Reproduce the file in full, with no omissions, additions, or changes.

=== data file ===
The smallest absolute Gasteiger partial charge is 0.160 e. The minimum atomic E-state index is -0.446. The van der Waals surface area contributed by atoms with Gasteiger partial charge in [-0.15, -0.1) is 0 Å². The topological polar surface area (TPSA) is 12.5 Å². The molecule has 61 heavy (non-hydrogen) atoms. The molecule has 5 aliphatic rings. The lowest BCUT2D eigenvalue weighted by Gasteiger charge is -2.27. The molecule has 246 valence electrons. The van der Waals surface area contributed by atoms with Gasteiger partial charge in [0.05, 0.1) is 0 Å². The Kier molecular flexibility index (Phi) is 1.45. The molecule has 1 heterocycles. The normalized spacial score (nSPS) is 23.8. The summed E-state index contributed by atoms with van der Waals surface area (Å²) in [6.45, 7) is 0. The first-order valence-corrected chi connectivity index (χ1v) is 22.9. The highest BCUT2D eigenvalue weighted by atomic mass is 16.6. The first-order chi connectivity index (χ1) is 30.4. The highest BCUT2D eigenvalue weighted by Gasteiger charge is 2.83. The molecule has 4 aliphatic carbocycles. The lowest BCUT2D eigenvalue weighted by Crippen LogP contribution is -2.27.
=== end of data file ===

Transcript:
The smallest absolute Gasteiger partial charge is 0.160 e. The minimum atomic E-state index is -0.446. The van der Waals surface area contributed by atoms with Gasteiger partial charge in [-0.15, -0.1) is 0 Å². The topological polar surface area (TPSA) is 12.5 Å². The molecule has 61 heavy (non-hydrogen) atoms. The molecule has 5 aliphatic rings. The lowest BCUT2D eigenvalue weighted by Gasteiger charge is -2.27. The molecule has 246 valence electrons. The van der Waals surface area contributed by atoms with Gasteiger partial charge in [0.05, 0.1) is 0 Å². The Kier molecular flexibility index (Phi) is 1.45. The molecule has 1 heterocycles. The normalized spacial score (nSPS) is 23.8. The summed E-state index contributed by atoms with van der Waals surface area (Å²) in [6.45, 7) is 0. The first-order valence-corrected chi connectivity index (χ1v) is 22.9. The highest BCUT2D eigenvalue weighted by atomic mass is 16.6. The first-order chi connectivity index (χ1) is 30.4. The highest BCUT2D eigenvalue weighted by Gasteiger charge is 2.83. The molecule has 4 aliphatic carbocycles. The lowest BCUT2D eigenvalue weighted by Crippen LogP contribution is -2.27.